Complete Hormonal Therapy Maintains Normal QOL in Men with Metastatic Prostate Cancer

May 1, 1997

Men whose metastatic prostate cancer is maintained in remission by complete hormonal therapy (CHT) with flutamide (Eulexin) and a luteinizing-hormone-releasing hormone (LHRH) agonist have a health-related quality of life (QOL) equal to

Men whose metastatic prostate cancer is maintained in remission by completehormonal therapy (CHT) with flutamide (Eulexin) and a luteinizing-hormone-releasinghormone (LHRH) agonist have a health-related quality of life (QOL) equalto that of a matched population of men in the general population, accordingto a study published in the February issue of Urology (49:207-217,1997).

"The goals of treating metastatic prostate cancer are to increaselongevity and maintain a high quality of life. Now we have evidence thattreatment with Eulexin and an LHRH agonist can accomplish both of thesegoals," said Peter C. Albertsen, md, of the Division of Urology atthe University of Connecticut Health Science Center, Farmington, lead authorof the report.

The American Cancer Society (ACS) estimates that 334,500 men will bediagnosed with prostate cancer in 1997. Prostate cancer is the second leadingcause of cancer death in American men and will claim some 41,800 livesthis year. According to the ACS, some 42% of prostate cancer cases arediagnosed in either locally advanced or metastatic stages. In addition,many patients initially treated for early-stage prostate cancer later experiencea recurrence, with metastatic disease.

Control of metastatic prostate cancer is based on depriving the tumorof the growth-promoting effects of androgens, of which the principal oneis testosterone. Flutamide, an antiandrogen, acts by directly blockingthe effects of these hormones. Complete hormonal therapy combines flutamidewith an LHRH agonist to inhibit cancer growth by maximizing androgen blockade.

Studies Show Benefits of Complete Hormonal Blockade

Although, at present, metastatic prostate cancer cannot be cured, severalmajor studies have shown the value of CHT. One was a large National CancerInstitute study comparing complete hormonal blockade with an LHRH analogplus flutamide vs the LHRH analog alone in more than 600 patients withstage D2 prostate cancer (N Engl J Med 321:419-424, 1989). Medianoverall survival was significantly longer in patients receiving CHT withflutamide than in those given only the LHRH agonist (34.9 vs 27.9 months);also, progression-free survival was prolonged by 2.6 months (19%) in thepatients given the combination therapy (Eulexin product information, ScheringCorporation, Kenilworth, New Jersey, June 1996).

In this study, side effects of the LHRH agonist included hot flashes,loss of sex drive, impotence, breast enlargement. and nausea. The onlyadditional side effect reported by patients in the CHT group was diarrhea(12%, vs 4% in those given the LHRH agonist alone). Hepatic injury occurredin fewer than 1.0% of patients receiving combined hormonal blockade.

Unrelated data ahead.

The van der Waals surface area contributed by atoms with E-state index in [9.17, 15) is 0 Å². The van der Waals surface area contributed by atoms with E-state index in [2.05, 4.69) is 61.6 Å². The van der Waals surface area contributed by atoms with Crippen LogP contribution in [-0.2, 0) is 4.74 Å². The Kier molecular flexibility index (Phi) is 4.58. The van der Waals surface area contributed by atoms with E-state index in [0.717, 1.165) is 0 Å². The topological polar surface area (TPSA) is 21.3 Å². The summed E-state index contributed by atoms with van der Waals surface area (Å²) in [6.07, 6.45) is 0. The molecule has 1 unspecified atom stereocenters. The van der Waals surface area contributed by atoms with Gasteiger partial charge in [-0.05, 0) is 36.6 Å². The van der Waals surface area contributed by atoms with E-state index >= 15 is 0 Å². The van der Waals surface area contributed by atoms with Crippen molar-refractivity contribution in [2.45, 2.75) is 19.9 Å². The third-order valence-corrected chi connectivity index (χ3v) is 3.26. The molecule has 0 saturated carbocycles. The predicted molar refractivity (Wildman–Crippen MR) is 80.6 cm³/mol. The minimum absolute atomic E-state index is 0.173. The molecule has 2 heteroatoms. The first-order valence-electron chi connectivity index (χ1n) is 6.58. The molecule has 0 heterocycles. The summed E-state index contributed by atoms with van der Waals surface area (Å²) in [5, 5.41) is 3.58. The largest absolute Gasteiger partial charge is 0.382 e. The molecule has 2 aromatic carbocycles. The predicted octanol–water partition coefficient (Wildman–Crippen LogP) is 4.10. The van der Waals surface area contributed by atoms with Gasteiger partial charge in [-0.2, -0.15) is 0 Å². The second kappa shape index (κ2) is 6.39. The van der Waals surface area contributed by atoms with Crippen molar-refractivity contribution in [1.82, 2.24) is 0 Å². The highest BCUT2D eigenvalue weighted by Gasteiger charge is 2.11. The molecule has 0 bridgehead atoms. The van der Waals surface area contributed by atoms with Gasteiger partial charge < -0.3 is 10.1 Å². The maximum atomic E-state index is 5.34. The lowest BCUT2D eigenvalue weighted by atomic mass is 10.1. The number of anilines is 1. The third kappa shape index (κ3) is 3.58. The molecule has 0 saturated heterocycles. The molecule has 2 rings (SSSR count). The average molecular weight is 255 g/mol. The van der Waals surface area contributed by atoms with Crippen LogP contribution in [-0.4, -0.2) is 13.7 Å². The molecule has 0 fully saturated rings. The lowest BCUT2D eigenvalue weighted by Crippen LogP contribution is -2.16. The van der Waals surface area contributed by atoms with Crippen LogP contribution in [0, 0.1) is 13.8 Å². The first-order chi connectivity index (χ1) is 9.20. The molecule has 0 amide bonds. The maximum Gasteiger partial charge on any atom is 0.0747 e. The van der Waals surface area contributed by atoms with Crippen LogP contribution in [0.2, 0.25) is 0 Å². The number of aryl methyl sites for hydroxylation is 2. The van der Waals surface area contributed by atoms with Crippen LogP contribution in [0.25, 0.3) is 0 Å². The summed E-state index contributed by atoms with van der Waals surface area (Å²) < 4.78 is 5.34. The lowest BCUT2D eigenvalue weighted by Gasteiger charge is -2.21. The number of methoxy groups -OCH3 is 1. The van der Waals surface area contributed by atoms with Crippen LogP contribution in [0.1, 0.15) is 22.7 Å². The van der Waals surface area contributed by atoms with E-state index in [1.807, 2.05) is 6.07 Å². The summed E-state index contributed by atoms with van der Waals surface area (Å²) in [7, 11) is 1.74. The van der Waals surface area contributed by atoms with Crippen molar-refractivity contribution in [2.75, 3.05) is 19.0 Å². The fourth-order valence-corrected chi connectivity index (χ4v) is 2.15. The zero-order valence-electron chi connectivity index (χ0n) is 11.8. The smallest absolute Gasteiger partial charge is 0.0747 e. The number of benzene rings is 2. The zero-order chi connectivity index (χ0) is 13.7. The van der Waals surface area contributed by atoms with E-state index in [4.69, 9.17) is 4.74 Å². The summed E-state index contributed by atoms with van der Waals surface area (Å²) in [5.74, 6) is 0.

New Study Measures More QOL Factors

Dr. Albertsen and his colleagues evaluated the health-related QOL (HRQL)of 60 patients with metastatic (stage D2) prostate cancer in remissionand 53 patients whose stage D2 disease was progressing. All patients weregiven an LHRH agonist and flutamide. In addition, the investigators comparedthe QOL of the cancer patients in remission with that of men in the generalUS population matched for age and sociodemographic criteria.

Previous QOL studies have been limited to such measurements as painscares and performance status. The new study was the first to measure theimpact on QOL of such disease- or treatment-related effects as diarrhea,constipation, nausea, vomiting, weight gain or loss, urinary symptoms,sexual function, and hot flashes and such equally important QOL indicatorsas social interactions, mental health, vitality, and sexual satisfaction.

In this study of 113 patients, there were no HRQL differences betweenthe cancer patients in remission and men in the general population. Notsurprisingly, however, the men whose prostate cancer was progressing hada significantly lower QOL in several areas--bodily pain, vitality, socialinteractions, and mental health--than did those who were in remission.In fact, the investigators' analysis showed that the reduction in HRQLof prostate cancer patients in general is entirely attributable to thelower QOL among those with progressive disease.

"Before making treatment decisions, cancer patients and healthcare payers alike are increasingly demanding evidence that treatments havea positive impact on their quality of life as well as their survival,"Dr. Albertsen said. "We now know that when patients respond, CHT withEulexin provides meaningful benefits on both counts."

Since 1989, flutamide has been marketed in the United States by ScheringCorporation as part of CHT for the treatment of advanced (stage D2) prostatecancer. In June 1996, flutamide received marketing clearance for use, incombination with an LHRH agonist, as neoadjuvant therapy in conjunctionwith radiation therapy for locally confined (stage B2-C) prostate cancer.